Henry V. Besso Z"L

1905 -1993

"Teacher, writer, lecturer, researcher and bibliographer - a scholar who had dedicated his life to the pursuit of Sephardic studies."

Henry V. Besso was born in Salonica, and received his early education at the Salonica Altshek Institute de Commerce, and at the College St. Jean Baptiste de la Salle. After the death of both parents, young Henry followed his older brother to New York City. Here he found work with an import-export firm, quickly becoming the assistant manager in charge of exports to Latin America, Spain and the Philippines.

While a commercial career helped Besso provide a comfortable living for his wife and son, it did not satisfy his craving for knowledge. While he worked during the days, he attended evening classes and studied late into the night, earning his B.A. degree from New York City College in 1931, and his M.A. from Columbia University Graduate School in 1935.

His firm closed during the Depression, and Besso qualified for a position in the federal project called WPA (Works Progress Administration). He was placed in the New York Adult Education Program, teaching French and Spanish, but was soon supervising and training other teachers. In 1940, he was transferred to Washington, DC to train Air Force and Naval officers as well as US government officials, in preparation for their special overseas missions. This assignment led to his becoming a research analyst and speechwriter for the Voice of America (VOA), and for decades he was to connected with that federal organization in its Washington offices.

Immediately after WWII, Besso was sent to Europe to again instruct military personnel in French and Spanish. While abroad he was invited to lecture at a number of universities in France and in Spain, and his writing in the field of Hispanic and Judeo-Spanish linguistics, history and culture made him a well known in academic circles in his field. In his later years, his extensive scholarly contributions were acknowledged by the Instituto Arias Montano of Madrid, and the Hispanic Institute of Columbia University, and he received several scholarly honors. In 1963, he researched, edited and published a listing of 289 Judeo-Spanish works he uncovered at the Library of Congress in Washington, DC. To this day, his work, Ladino Books in the Library of Congress - A Bibliography, is still considered one of the definitive bibliographic listings of the world's great collections of Judeo-Spanish literature.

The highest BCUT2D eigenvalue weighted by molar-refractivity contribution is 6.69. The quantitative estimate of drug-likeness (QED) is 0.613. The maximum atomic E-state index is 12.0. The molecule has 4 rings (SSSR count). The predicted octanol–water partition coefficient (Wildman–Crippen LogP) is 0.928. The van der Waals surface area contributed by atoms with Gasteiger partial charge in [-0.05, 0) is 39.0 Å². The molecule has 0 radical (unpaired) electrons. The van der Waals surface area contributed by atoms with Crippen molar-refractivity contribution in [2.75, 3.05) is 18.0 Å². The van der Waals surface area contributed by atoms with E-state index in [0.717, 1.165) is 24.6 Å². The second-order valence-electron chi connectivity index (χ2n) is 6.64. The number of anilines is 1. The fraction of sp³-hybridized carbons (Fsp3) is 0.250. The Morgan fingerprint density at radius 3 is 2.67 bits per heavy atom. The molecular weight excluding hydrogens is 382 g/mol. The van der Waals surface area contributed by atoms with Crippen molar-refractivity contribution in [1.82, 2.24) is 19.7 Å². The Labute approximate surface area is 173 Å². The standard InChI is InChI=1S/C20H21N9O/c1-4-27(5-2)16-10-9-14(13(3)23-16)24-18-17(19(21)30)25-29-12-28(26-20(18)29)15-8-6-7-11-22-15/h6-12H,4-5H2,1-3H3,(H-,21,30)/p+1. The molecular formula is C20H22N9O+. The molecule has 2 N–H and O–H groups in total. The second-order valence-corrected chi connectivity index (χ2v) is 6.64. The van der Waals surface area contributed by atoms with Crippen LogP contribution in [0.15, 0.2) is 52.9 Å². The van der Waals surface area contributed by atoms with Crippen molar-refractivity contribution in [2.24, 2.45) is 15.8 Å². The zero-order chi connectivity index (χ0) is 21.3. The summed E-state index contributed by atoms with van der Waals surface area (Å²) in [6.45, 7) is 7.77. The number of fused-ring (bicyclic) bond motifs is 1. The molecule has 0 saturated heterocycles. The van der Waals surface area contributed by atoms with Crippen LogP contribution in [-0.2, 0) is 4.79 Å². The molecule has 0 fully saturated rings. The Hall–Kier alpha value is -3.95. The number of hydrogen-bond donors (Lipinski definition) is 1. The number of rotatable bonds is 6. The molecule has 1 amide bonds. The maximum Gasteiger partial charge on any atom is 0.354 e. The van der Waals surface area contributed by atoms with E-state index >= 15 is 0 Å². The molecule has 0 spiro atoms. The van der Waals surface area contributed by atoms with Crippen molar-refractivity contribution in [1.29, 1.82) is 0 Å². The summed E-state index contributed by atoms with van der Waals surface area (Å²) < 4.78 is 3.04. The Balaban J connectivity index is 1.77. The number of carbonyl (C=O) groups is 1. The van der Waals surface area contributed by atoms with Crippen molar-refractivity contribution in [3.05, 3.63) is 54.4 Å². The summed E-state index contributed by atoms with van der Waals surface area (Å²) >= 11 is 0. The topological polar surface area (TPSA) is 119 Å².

As important as Sephardic scholarship and studies was to Besso, he also took part in its communal life. For many years, Besso was an active member of the Sephardic Jewish Brotherhood of America, taking a special interest in the establishment of the Brotherhood Scholarship Fund. He also served for a time as Executive Director of the American Branch of the World Sephardi Federation. In 1967 he became one of the founders of the American Society of Sephardic Studies at Yeshiva University in New York. During these years he continued to find time to write, to travel and to lecture, dedicating himself to the culture and language of the Spanish Jews. He remained busy for many decades in the field of both Spanish and Sephardic studies.

Of all the accolades and tributes Besso had received, perhaps the most heartfelt was the one he received on the eve of his retirement in 1976. This honor came not from any academic institution or society, but from within the Sephardic community. The Foundation for the Advancement of Sephardic Studies and Culture devoted its Tract XI to Henry Besso - teacher, writer, lecturer, researcher and bibliographer - a scholar who had dedicated his life to the pursuit of Sephardic studies. Entitled, Study of the Meaning of Ladino, Judezmo and the Spanish-Jewish Dialect, it included reprints of many of Besso's articles and writings, with an extensive and thorough bibliography of his works. The volume was dedicated to Besso - "A most distinguished contemporary scholar, whose numerous and varied works on Sephardic culture and folklore will always be remembered."

Besso was still associated with VOA up until the late 1970's when he left active service, remarried and retired to Florida. Up until his death in 1993, Besso was still engaged in constant correspondence with rabbis, scholars and students from various parts of the world who were interested in Sephardic studies. Besso always extended his assistance most generously, anxious to do his utmost to pass on to others the fruits of his linguistic and academic knowledge, as well as his love for his Sephardic heritage.


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